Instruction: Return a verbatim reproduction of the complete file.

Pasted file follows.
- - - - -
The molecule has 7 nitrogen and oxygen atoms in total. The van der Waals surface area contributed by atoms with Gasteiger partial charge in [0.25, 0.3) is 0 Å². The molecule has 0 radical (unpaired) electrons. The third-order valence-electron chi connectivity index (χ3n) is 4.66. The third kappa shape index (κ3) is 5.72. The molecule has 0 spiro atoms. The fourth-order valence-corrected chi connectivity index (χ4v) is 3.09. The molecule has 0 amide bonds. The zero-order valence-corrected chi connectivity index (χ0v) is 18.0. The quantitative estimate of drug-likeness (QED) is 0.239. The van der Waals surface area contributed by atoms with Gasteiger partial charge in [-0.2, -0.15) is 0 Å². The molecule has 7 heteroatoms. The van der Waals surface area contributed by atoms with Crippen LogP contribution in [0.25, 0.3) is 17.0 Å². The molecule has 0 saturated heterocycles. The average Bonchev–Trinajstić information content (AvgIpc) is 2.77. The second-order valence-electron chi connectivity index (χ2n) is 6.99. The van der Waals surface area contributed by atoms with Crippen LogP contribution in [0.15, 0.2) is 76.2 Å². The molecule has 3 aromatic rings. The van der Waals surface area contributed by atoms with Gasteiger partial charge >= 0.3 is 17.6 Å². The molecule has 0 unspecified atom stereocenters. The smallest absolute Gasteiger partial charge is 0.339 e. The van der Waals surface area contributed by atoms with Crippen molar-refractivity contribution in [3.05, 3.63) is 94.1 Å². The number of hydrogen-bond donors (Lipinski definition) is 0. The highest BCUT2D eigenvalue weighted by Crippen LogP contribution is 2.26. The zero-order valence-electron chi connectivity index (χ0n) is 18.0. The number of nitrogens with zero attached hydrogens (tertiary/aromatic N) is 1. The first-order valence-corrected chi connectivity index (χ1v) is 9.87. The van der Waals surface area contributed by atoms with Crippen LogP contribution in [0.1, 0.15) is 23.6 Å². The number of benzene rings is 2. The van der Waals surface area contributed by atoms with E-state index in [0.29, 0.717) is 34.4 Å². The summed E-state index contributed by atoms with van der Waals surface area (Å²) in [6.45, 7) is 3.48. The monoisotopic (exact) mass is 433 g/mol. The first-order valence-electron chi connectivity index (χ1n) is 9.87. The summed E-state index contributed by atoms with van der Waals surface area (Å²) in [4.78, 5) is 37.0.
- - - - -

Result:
The molecule has 7 nitrogen and oxygen atoms in total. The van der Waals surface area contributed by atoms with Gasteiger partial charge in [0.25, 0.3) is 0 Å². The molecule has 0 radical (unpaired) electrons. The third-order valence-electron chi connectivity index (χ3n) is 4.66. The third kappa shape index (κ3) is 5.72. The molecule has 0 spiro atoms. The fourth-order valence-corrected chi connectivity index (χ4v) is 3.09. The molecule has 0 amide bonds. The zero-order valence-corrected chi connectivity index (χ0v) is 18.0. The quantitative estimate of drug-likeness (QED) is 0.239. The van der Waals surface area contributed by atoms with Gasteiger partial charge in [-0.2, -0.15) is 0 Å². The molecule has 7 heteroatoms. The van der Waals surface area contributed by atoms with Crippen LogP contribution in [0.25, 0.3) is 17.0 Å². The molecule has 0 saturated heterocycles. The average Bonchev–Trinajstić information content (AvgIpc) is 2.77. The second-order valence-electron chi connectivity index (χ2n) is 6.99. The van der Waals surface area contributed by atoms with Crippen LogP contribution in [0.15, 0.2) is 76.2 Å². The molecule has 3 aromatic rings. The van der Waals surface area contributed by atoms with Gasteiger partial charge >= 0.3 is 17.6 Å². The molecule has 0 unspecified atom stereocenters. The smallest absolute Gasteiger partial charge is 0.339 e. The van der Waals surface area contributed by atoms with Crippen molar-refractivity contribution in [3.05, 3.63) is 94.1 Å². The number of hydrogen-bond donors (Lipinski definition) is 0. The highest BCUT2D eigenvalue weighted by Crippen LogP contribution is 2.26. The zero-order valence-electron chi connectivity index (χ0n) is 18.0. The number of nitrogens with zero attached hydrogens (tertiary/aromatic N) is 1. The first-order valence-corrected chi connectivity index (χ1v) is 9.87. The van der Waals surface area contributed by atoms with Crippen LogP contribution in [0.1, 0.15) is 23.6 Å². The number of benzene rings is 2. The van der Waals surface area contributed by atoms with E-state index in [0.29, 0.717) is 34.4 Å². The summed E-state index contributed by atoms with van der Waals surface area (Å²) in [6.45, 7) is 3.48. The monoisotopic (exact) mass is 433 g/mol. The first-order valence-electron chi connectivity index (χ1n) is 9.87. The summed E-state index contributed by atoms with van der Waals surface area (Å²) in [4.78, 5) is 37.0.